American Colossus

The story of American Colossus spans the years 1865 to 1900. This, H. W. Brands says, captures the rise of capitalism, the moment when money met power met politics. It was the era that, in some ways, most directly prefigured our own economy, kicking off a rise in economic inequality that would end in the Great Depression and remain unmatched until, well, today.


But why? That's the question that American Colossus does not effectively answer. Brands, whose biographies of F.D.R. and Benjamin Franklin were both Pulitzer Prize finalists, offers many stories, vignettes, and portraits, but his book is unfortunately short on explanations. Still, there are hints here and there, breadcrumbs on the trail of history.


Technological changes like the railroad and the telegraph made for a newly national economy. Individual businesses could suddenly serve—and profit from—more of the country at once. Today, of course, it's the Internet and telecommunications and global financial markets making for a more globalized economy, and so individuals can serve—and, again, profit from—more of the world at once.


The sudden ability to get much richer led to the sudden emergence of much richer men. This was, famously, the age of J. P. Morgan, of John D. Rockefeller, of Cornelius Vanderbilt and Andrew Carnegie. And as the political system had not prepared itself to resist their wealth, they applied their wealth to the political system to help them amass ever more of it. So many questions in this book are settled by some well-timed bribes that you wonder if any policy disputes were ever discussed on the merits.


Someone, of course, had to do the work to make all these innovations a reality. German, Irish, and Chinese immigrants—not to mention the freed slaves—were as exploited as they were necessary. The Chinese, for instance, proved to be crucial members of the railroad crews, as they knew techniques for blasting through hills that domestic laborers had never seen before. This did not stop their owners from treating them like pack animals rather than people.


The general cruelty of capital gave rise to an occasionally militant labor movement fighting to protect itself. Over and again, Brands follows workers who link arms—or, in some cases, take them up—against the tremendous pressure the economy puts on them. There are the Molly Maguires, a secret society of Irish workers who carry out a campaign of terror against management, and are finally brought down by the infamous Pinkerton National Detective Agency. There are the labor riots that rip across the country. There are the armed standoffs between workers and the goons hired by their bosses. There's violence and bloodshed. The stakes are terribly high: without work, you could starve. With work, the safety regulations were so lax that you could be killed.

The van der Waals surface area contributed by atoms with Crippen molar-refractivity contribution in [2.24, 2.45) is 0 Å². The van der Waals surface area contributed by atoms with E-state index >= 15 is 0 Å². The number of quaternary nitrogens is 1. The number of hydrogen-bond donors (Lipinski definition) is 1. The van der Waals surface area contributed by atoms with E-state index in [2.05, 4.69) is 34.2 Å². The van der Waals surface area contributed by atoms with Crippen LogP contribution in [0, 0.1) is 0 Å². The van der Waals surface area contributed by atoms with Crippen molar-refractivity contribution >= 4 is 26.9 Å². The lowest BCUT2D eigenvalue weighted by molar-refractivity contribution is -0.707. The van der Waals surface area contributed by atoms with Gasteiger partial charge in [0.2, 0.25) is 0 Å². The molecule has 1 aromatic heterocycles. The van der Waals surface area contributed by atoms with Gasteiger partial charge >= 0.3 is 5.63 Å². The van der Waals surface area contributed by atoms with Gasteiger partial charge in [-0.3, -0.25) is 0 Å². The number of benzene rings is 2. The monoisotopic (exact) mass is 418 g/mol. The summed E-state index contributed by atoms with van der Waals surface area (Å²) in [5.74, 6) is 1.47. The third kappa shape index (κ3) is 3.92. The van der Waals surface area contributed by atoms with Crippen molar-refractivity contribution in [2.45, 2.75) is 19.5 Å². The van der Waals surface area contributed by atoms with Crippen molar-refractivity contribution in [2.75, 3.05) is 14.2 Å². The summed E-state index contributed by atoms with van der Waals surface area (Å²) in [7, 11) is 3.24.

But for all the richness of the period, Brands's approach is hampered by the sheer number of stories he tells. Any given chapter could have had a book—or many books—all to itself. The business titans, of course, and the technological advances. Our tour through the end of the slave trade—a particularly interesting chapter as the South suddenly has to develop a labor market based upon wages—and the influx of Irish, German, and Chinese workers. The time we spend laying spikes with railroad workers before driving cattle with herders. The presidential ambitions of William Tecumseh Sherman and Theodore Roosevelt. Sitting Bull's rise, and the fall of Tammany Hall. Say this for it: the book's got scope. And amidst this panorama are some truly stunning views. This is my favorite of them:

The historic dearth of labor was perhaps the central feature of the American economy in the seventeenth and eighteenth centuries. This explains much of why Americans resorted to slavery (while Europe, for most domestic purposes, did not). It was also why labor was better rewarded in America (except for those slaves) than in Europe, which in turn explained the attraction of America to immigrants.

Coming, as it does, amidst much color and many stories, that clear shot of economic analysis tells you what a thousand anecdotes could not. Too often, Brands has the thousand anecdotes—but not the analysis. His book is about what happened, rather than why it happened. It rarely pauses to explain why the monopolies arose so rapidly, or why the political system wasn't more concerned by their power. And given the sheer number of narrative threads, that makes it hard to see how they're all sewn together.


To some, that may in fact be a virtue. American Colossus never bogs down in numbers, offering instead a fast-paced tour through a fast-paced period in our history. To me, it was a problem: by the last stop, I felt I had marveled at much, but understood little.


The current scene, however, provides a useful counterpoint. Brands's book is about the triumph of capitalism. But like an invading army that wins a bloody war only to discover it's now responsible for coordinating Thursday trash pick-up, American capitalism has been, if not tamed, then at least forced to take some responsibility for itself. That's a story that takes place after Brands finishes, and one we often take for granted. The rich have gotten richer again, but the cruelty of the earlier age has not returned.

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